Happy New Year!
October 1 marked the beginning of the 2013 Federal Fiscal Year. As with each new federal fiscal year, the new Medicare hospital inpatient prospective payment system (IPPS) final rule took effect today. As with most years, payment rates to general acute care hospitals will increase, this year by 2.8 percent. The 2.8 percent is a net update after the typical market basket update, improvements in productivity, a statutory adjustment factor, and adjustments for hospital documentation and coding changes.
But there’s also something very new and different about the IPPS final rule this year. Starting this Monday, Medicarenow adjusts hospital payments based on how well the hospital has performed previously on a set of standard clinical quality measures and on surveys of patients’ experience. Hospitals that have done well receive higher Medicare payments, while poor performers have seen their payments cut. Also, Medicare now shaves up to one percent from payments to hospitals with high readmission rates.
These are two small steps forward on the long journey of payment and delivery system reform. A study published in Health Affairs last month estimates that Medicare payments to more than two-thirds of hospitals will be affected by just a fraction of one percent.
While they may have limited financial impact today, the new VBP payment adjustment and readmission penalty make it difficult to deny the fact change is coming. Over time, we can expect tried-and-true strategies to maximize fee-for-service reimbursement to begin unraveling, as they are inconsistent with the principles underlying value-based purchasing. Leaders face the challenge of living in two worlds: maintaining current fee-for-service reimbursement to build the foundation for quality and efficiency essential to new payment models.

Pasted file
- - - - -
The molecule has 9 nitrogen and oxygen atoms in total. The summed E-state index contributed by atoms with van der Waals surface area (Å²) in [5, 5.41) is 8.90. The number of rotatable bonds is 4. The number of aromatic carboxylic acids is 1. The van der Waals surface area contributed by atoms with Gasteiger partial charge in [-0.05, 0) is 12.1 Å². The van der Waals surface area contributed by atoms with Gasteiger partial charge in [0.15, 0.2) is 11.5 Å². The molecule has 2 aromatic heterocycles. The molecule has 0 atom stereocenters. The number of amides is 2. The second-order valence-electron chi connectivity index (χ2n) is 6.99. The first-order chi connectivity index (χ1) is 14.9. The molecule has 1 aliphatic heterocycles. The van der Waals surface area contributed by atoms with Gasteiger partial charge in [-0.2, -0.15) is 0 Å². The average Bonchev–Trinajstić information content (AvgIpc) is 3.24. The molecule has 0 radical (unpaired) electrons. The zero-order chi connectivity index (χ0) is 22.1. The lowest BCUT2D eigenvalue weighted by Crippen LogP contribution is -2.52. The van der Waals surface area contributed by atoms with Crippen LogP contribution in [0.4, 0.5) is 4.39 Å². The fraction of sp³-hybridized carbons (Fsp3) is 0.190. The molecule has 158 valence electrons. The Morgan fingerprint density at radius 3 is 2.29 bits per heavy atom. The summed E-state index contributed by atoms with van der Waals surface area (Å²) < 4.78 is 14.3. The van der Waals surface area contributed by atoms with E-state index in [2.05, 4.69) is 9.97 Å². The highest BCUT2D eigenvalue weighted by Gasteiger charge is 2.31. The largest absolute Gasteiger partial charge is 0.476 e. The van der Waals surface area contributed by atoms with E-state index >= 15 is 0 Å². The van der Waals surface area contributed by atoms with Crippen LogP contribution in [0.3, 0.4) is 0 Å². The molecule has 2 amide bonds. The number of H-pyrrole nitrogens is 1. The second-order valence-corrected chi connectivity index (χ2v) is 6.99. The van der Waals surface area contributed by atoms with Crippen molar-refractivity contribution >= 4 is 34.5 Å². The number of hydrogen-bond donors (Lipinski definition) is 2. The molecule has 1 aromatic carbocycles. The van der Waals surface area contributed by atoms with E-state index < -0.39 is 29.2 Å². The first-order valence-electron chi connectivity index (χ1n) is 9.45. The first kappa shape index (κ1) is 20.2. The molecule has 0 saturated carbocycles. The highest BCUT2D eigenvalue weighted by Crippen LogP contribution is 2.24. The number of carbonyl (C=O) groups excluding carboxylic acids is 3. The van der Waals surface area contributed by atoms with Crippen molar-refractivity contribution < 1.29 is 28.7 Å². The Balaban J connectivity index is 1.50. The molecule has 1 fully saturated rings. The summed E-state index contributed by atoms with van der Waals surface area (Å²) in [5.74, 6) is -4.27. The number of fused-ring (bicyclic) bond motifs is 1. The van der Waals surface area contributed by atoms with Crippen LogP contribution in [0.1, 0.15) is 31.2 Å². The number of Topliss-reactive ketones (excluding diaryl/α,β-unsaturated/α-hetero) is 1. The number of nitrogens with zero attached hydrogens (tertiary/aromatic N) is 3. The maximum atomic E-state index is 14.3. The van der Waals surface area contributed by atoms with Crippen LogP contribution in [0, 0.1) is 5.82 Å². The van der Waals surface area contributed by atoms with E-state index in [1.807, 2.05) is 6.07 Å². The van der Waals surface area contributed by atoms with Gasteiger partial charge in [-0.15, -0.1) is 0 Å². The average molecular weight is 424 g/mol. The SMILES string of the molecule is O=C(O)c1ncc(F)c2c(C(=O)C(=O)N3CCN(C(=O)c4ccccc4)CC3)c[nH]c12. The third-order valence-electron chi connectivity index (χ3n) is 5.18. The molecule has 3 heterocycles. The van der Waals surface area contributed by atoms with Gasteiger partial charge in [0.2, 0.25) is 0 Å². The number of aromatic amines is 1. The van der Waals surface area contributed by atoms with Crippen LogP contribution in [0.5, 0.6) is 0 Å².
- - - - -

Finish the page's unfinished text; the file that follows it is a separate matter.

October 1 also marked a major milestone for PYA, as the firm officially opened its new Kansas City office. Chris Wilson, Jonas Varnum and I are thrilled to join the most creative and innovative health care consulting firm in the country. And, we look forward to the addition of our colleague and good friend Jeff Ellis in January. ContinuingPYA’s reach into the Midwest, the KC office also adds a new public policy service line for the firm.
Drawing on decades of experience in healthcare transactional and regulatory work, we will help providers translate evolving public policy issues and challenges into informed strategic direction. We also will serve as a backbone organization for the facilitation of public policy initiatives for providers and public entities. Finally, our public policy service line will deliver practical and accessible education and analysis on the forces impacting healthcare for the public, employers, providers, governmental agencies, and others.
October 1 marks more than the beginning of a new federal fiscal year: it marks the beginning of the biggest change in health care since the introduction of DRG-based reimbursement. Payment and delivery system reform holds the promise of aligning providers, payers, and patients in a manner than improves overall population health while containing costs. Like the healthcare industry we serve, PYA consistently evolves and responds to the needs of providers and patients. The addition of our new Kansas City office, our new colleagues, and public policy service line are part of the next exciting chapter in our firm’s story. Now, more than ever, PYA is ready to support your strategic visioning for the future.